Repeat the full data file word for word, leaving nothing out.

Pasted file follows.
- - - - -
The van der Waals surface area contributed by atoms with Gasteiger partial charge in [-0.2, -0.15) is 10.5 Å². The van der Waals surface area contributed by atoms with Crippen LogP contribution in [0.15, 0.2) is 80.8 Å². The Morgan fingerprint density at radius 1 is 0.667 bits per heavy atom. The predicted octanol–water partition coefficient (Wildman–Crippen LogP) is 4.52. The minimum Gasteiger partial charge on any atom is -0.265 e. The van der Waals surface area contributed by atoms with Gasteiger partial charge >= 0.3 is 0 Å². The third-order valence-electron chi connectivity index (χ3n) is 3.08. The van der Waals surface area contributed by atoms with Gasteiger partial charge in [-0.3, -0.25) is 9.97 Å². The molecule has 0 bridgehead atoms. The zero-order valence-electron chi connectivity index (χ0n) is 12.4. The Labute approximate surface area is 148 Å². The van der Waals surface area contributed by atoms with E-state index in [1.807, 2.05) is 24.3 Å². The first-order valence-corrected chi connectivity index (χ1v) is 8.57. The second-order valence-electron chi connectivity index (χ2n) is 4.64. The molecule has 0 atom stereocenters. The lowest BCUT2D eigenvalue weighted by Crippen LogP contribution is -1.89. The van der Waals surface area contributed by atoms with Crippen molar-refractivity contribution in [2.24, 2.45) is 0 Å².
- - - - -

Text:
The van der Waals surface area contributed by atoms with Gasteiger partial charge in [-0.2, -0.15) is 10.5 Å². The van der Waals surface area contributed by atoms with Crippen LogP contribution in [0.15, 0.2) is 80.8 Å². The Morgan fingerprint density at radius 1 is 0.667 bits per heavy atom. The predicted octanol–water partition coefficient (Wildman–Crippen LogP) is 4.52. The minimum Gasteiger partial charge on any atom is -0.265 e. The van der Waals surface area contributed by atoms with Gasteiger partial charge >= 0.3 is 0 Å². The third-order valence-electron chi connectivity index (χ3n) is 3.08. The van der Waals surface area contributed by atoms with Gasteiger partial charge in [-0.3, -0.25) is 9.97 Å². The molecule has 0 bridgehead atoms. The zero-order valence-electron chi connectivity index (χ0n) is 12.4. The Labute approximate surface area is 148 Å². The van der Waals surface area contributed by atoms with E-state index in [1.807, 2.05) is 24.3 Å². The first-order valence-corrected chi connectivity index (χ1v) is 8.57. The second-order valence-electron chi connectivity index (χ2n) is 4.64. The molecule has 0 atom stereocenters. The lowest BCUT2D eigenvalue weighted by Crippen LogP contribution is -1.89. The van der Waals surface area contributed by atoms with Crippen molar-refractivity contribution in [2.24, 2.45) is 0 Å².